Since the curious ‘hang on, is that… auto-tune?!’ moment way back in Bon Iver’s ‘The Wolves’, nine years ago, it seems 22, A Million has been an album waiting to happen. Indeed, it’s more For Emma’s spiritual successor than it is Bon Iver, Bon Iver’s. Inside the discord, industrial crunch, and the digital torture Vernon’s vocals are put through, the willing listener will find an astonishingly raw, human album at 22, A Million’s heart. When ‘29 #Strafford APTS’ falls to bits at the last hurdle and Vernon’s voice, just when he needs the swell of music, is left utterly naked, the gain turned up piercingly high, it must be the most powerful moment in music I’ve heard this year. – Chris


Kanye West
The Life of Pablo

Sloppy as the tracklisting and roll-out was, Kanye’s genius and the brilliance of the individuals he recruited paid heavy dividends. The Life of Pablo merely confirms Kanye’s legacy rather than adding to it, but he’s directly added to the hip-hop lexicon by offering Desiigner the opportunity of a lifetime and giving Chance The Rapper the platform he needed. More importantly, he’s held down the fans. The release may have been sloppy, but the record is meticulously crafted. – Ben


David Bowie

A spiritual statement from release, Bowie’s death overshadowed a genuinely wicked 2016. But his farewell is not just a diatribe on death, it is actually a far-reaching seven-song scripture on Bowie’s life. Through the sax wails of ‘Tis A Pity She Was A Whore’ to the drum machine sampled on ‘I Can’t Give Everything Away’, Blackstar ventures deeply through a large swath of sounds like any one of his immensely special records from years before. But what places this record so far away is Bowie’s massive performance on ‘Lazarus’, a track that will never escape his already acclaimed legacy. – Dylan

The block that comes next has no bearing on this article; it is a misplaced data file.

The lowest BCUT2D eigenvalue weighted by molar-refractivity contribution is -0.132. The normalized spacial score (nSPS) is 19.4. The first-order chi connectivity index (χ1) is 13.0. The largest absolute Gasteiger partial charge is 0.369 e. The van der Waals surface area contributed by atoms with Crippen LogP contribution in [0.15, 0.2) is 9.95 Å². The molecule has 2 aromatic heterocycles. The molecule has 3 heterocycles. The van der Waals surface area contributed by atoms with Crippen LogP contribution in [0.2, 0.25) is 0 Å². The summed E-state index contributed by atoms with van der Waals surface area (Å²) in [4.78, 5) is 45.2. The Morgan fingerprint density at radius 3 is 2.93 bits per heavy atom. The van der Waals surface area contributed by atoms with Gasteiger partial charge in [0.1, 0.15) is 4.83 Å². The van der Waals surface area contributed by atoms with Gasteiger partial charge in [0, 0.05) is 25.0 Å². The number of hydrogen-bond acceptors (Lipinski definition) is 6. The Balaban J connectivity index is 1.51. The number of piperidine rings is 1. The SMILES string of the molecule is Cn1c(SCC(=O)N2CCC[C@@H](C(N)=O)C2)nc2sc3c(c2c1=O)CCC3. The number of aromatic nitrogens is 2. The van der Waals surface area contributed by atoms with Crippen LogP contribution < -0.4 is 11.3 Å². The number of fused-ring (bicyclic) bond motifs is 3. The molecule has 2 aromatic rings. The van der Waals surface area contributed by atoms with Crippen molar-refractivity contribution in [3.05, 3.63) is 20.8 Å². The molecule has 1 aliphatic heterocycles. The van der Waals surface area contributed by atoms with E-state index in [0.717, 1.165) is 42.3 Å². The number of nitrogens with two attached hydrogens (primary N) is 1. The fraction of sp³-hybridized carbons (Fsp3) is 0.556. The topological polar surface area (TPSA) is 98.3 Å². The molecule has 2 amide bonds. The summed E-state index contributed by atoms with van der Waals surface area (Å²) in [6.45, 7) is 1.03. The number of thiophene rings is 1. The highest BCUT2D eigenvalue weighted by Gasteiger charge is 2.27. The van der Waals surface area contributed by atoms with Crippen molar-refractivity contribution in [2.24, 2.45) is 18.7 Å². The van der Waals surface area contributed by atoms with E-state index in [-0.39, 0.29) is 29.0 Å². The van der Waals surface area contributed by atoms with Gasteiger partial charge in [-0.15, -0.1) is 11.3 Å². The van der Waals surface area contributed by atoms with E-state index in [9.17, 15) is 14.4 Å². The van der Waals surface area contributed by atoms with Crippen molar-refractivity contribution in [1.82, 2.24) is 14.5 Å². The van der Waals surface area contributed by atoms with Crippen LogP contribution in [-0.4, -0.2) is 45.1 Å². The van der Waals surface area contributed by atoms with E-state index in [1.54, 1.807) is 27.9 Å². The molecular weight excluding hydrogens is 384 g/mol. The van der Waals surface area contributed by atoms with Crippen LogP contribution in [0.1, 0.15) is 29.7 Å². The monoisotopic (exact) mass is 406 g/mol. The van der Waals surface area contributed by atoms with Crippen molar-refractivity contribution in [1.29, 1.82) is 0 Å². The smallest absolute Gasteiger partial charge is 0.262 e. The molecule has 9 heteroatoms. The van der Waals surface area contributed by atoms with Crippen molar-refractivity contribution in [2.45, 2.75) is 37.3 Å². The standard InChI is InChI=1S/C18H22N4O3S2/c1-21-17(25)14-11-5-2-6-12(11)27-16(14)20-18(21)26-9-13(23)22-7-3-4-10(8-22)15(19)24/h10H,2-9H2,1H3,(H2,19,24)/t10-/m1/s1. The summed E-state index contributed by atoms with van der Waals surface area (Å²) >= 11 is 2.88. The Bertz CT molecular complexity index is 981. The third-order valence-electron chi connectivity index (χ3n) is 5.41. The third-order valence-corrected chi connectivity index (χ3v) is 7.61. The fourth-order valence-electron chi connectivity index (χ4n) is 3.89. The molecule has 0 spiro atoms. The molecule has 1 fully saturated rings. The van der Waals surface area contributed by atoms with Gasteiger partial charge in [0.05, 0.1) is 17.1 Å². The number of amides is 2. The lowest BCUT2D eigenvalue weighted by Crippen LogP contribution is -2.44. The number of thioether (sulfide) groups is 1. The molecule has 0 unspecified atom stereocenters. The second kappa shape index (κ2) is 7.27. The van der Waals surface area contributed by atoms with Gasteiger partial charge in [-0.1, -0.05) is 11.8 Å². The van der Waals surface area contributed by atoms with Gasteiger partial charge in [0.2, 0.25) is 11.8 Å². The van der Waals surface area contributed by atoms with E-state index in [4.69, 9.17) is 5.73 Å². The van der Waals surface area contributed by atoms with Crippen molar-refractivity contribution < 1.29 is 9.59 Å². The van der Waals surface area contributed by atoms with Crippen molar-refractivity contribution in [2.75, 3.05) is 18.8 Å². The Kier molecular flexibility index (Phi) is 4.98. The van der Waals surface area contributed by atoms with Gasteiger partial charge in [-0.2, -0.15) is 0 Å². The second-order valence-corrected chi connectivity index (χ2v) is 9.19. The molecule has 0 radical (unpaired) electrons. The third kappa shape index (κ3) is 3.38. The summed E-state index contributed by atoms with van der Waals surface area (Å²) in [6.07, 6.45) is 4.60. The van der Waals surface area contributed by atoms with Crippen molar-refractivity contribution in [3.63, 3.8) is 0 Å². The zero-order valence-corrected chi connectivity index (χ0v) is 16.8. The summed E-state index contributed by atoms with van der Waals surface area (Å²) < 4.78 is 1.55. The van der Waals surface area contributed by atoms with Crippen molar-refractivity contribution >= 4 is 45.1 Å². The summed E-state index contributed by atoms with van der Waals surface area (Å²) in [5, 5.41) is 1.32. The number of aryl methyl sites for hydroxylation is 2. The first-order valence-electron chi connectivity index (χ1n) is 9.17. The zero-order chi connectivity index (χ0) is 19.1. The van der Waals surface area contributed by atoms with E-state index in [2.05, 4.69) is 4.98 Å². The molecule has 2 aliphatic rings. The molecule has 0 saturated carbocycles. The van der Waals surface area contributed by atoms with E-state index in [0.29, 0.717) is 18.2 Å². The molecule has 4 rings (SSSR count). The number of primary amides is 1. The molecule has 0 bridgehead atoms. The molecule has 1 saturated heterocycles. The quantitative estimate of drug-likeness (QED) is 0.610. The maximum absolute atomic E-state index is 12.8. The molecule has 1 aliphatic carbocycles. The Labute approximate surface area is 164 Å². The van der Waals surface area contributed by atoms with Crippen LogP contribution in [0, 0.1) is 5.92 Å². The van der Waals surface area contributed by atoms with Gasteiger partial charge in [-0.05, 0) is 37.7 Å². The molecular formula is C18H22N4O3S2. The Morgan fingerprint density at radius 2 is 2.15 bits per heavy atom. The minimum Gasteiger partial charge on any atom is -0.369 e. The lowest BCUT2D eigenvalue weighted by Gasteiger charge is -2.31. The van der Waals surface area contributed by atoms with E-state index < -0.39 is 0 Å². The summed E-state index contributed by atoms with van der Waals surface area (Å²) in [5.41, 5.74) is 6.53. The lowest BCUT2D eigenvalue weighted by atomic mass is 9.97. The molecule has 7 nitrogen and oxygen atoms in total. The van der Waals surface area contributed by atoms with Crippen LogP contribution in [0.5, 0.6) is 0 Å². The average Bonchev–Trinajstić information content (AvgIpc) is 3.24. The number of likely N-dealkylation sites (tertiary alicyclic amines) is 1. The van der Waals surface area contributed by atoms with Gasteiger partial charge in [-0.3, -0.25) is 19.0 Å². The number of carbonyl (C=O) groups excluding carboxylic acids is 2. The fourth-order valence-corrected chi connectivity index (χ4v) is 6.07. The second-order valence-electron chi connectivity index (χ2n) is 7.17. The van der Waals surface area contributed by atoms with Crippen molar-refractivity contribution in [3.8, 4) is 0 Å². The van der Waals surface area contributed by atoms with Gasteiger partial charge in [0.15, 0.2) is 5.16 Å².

A Moon Shaped Pool

Five years! The longest gap between any Radiohead album, and 2011’s The King of Limbs was, by their standards, met with worryingly luke-warm reception. Then A Moon Shaped Pool swung down this spring: a rich, beautiful world engrossing enough to envelope oneself in and forget all about 2016. Rarely have their lyrics been so straight-forward and affecting: Yorke describes the onset of panic through a phone line in ‘Glass Eyes’, analyses ‘half of my life’ in ‘Daydreaming’, resigns that ‘In you I’m lost’ in ‘Present Tense’. Greenwood musters the London Contemporary Orchestra to full effect, their strings chomp, sigh and soar behind a band firing on all pistons. Radiohead’s confidence is palpable. – Chris